Why Banksy’s art stunt is eco­nomic ge­nius

Guer­rilla artist’s true tal­ent is in ex­pos­ing the eco­nom­ics of art

Sunday Times - - Careers - By LEONID BERSHIDSKY

● Based on ex­per­i­ments con­ducted by him­self and oth­ers around his work, Banksy, the fa­mous street artist, could write an eco­nom­ics dis­ser­ta­tion on the mone­tary value of art. In a way, that un­writ­ten pa­per could be his crown­ing achieve­ment.

Banksy made head­lines ear­lier this month when, mo­ments af­ter a 2006 framed copy of his Girl with Bal­loon was auc­tioned at Sotheby’s in Lon­don for $1.4m (R20.5m), the art­work be­gan to self-de­struct by means of a re­mote-con­trolled, me­chan­i­cal pa­per shred­der that had been built into the frame.

The stunt was Banksy’s lat­est con­tri­bu­tion to the em­pir­i­cal study of the value of art. Through it, he tested the na­ture of de­mand at the high end of the mar­ket.

The likely re­sult will be that the art­work’s clever par­tial de­struc­tion (the lower part of the pic­ture now hangs pret­tily out of the frame, evenly cut into nar­row strips) will only in­crease its value, since the hap­pen­ing was so pub­lic, and the stunned re­ac­tions of peo­ple in the auc­tion room have been cap­tured on video.

Now, we have the auc­tion price be­fore the shred­ding — and we’ll likely see a higher post-shred­ding price, too, putting a clear, sep­a­rate mar­ket value on the story be­hind the ob­ject, some­thing no­to­ri­ously dif­fi­cult to do, more dif­fi­cult even than pric­ing pure per­for­mance art.

Banksy is prob­a­bly the only artist in his­tory for whose work such a wide range of mar­ket prices, from less than zero to mil­lions of dol­lars, has been doc­u­mented.

When he started out, his work was some­times seen as van­dal­ism and painted over, like any other graf­fiti. (This still hap­pens on oc­ca­sion: last month, the new owner of a shop in Bris­tol started paint­ing over an early Banksy work, stop­ping only when he was told of its prove­nance.)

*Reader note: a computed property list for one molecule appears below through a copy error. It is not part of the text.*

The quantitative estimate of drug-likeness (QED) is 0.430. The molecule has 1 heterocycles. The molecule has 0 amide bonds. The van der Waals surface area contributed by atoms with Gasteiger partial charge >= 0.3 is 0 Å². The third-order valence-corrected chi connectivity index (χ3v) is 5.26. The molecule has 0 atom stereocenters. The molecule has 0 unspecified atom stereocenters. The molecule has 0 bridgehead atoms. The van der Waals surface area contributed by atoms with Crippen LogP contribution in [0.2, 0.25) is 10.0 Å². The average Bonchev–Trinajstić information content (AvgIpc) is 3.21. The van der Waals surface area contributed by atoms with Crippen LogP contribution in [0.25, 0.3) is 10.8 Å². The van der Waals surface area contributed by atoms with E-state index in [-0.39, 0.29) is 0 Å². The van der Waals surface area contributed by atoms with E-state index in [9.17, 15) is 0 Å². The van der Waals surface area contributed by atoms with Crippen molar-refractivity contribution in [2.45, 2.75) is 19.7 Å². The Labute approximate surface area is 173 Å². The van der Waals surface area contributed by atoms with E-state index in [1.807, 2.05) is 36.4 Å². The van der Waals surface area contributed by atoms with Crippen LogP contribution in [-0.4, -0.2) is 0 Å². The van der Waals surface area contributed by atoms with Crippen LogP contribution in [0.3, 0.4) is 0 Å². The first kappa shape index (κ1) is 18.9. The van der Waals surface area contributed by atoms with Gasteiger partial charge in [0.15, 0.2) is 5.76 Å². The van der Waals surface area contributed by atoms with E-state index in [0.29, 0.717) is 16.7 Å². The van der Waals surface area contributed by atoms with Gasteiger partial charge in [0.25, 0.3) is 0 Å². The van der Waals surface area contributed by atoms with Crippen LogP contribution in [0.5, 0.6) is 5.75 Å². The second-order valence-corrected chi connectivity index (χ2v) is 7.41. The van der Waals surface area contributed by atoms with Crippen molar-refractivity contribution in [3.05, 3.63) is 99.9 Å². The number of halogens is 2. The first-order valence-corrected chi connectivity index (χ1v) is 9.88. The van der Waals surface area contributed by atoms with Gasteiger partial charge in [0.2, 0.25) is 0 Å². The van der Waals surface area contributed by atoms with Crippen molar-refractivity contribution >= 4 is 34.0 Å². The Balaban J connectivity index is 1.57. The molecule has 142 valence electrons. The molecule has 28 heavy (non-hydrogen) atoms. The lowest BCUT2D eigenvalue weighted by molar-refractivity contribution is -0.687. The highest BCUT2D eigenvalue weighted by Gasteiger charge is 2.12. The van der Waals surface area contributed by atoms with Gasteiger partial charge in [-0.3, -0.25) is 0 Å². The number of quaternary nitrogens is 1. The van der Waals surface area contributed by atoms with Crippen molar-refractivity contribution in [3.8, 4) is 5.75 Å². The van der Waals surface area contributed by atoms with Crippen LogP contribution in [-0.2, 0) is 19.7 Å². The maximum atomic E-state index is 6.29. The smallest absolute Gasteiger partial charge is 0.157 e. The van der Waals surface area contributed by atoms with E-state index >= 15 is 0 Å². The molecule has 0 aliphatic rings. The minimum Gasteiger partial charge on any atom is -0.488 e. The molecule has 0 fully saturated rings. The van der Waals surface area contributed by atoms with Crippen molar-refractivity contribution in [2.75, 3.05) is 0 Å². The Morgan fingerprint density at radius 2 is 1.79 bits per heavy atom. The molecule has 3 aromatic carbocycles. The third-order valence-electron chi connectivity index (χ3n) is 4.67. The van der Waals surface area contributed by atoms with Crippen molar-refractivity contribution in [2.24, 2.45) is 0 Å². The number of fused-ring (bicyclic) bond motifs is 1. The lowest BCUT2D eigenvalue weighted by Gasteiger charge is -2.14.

Even­tu­ally, peo­ple started lift­ing Banksy work off walls and sell­ing it, some­times for hun­dreds of thou­sands of dol­lars. On a trip track­ing Banksy’s sten­cils in Pales­tine, I heard the story of a build­ing owner who had made more money that way than if he’d sold the house.

But Banksy hasn’t just ac­cepted the irony of his star­dom as a stroke of luck or an as­ser­tion of higher jus­tice. He’s stud­ied it.

In 2013, he set up a stall in New York’s Cen­tral Park, where a se­nior ci­ti­zen ped­dled signed orig­i­nals, worth tens of thou­sands of

It’s hard not to view fi­nan­cial re­im­burse­ment as a badge of self-serv­ing medi­ocrity

Banksy

dol­lars at auc­tion, for $60 apiece. He made a grand to­tal of $420 in a day.

The rea­son, of course, was that to the passers-by, peo­ple who’d ei­ther never heard of Banksy or who wouldn’t have imag­ined that he would sell his works so cheaply, there was no story be­hind the im­ages.

If Banksy were an econ­o­mist rather than a satir­i­cal street artist, he might have wrapped his find­ings into a model — per­haps like the one in Moshe Adler’s purely the­o­ret­i­cal 1985 pa­per that sought to ex­plain “why a hi­er­ar­chy in in­come could ex­ist without a hi­er­ar­chy in tal­ent”.

Adler wrote: “The main ar­gu­ment was that the phe­nom­e­non of star­dom ex­ists where con­sump­tion re­quires knowl­edge. The ac­qui­si­tion of knowl­edge by a con­sumer in­volves dis­cus­sion with other con­sumers, and a dis­cus­sion is eas­ier if all par­tic­i­pants share com­mon prior knowl­edge. If there are stars, that is artists that ev­ery­body is fa­mil­iar with, a con­sumer would be bet­ter off pa­tro­n­is­ing these stars even if their art is not su­pe­rior to that of oth­ers.”

It’s not of­ten that one finds a star will­ing to con­trib­ute as know­ingly and cre­atively to this the­ory as Banksy does.

“When you look at how so­ci­ety re­wards so many of the wrong peo­ple, it’s hard not to view fi­nan­cial re­im­burse­ment as a badge of self-serv­ing medi­ocrity,” Banksy once wrote. Con­tempt can be a strong mo­tive for ex­plo­ration.

In a way, it’s a shame the im­ages can no longer be sep­a­rated from the eco­nomic ex­per­i­ments. Once, they were fresh and sur­pris­ing — and made bet­ter tat­toos. Now, you’d need to be Justin Bieber to get one of the bal­loon girl.

But per­haps Banksy’s true tal­ent is less in his paint­ing and more in his re­veal­ing the ways in which the world in­ter­acts with art and artists.

The body of bit­ter­sweet knowl­edge he’s build­ing up will be his legacy when the last of his sten­cils has faded from the wall. Bloomberg

Pic­ture: Sky News

Banksy’s ’Girl with Bal­loon’ goes through the se­cret shred­der af­ter its auc­tion at Sotheby’s.

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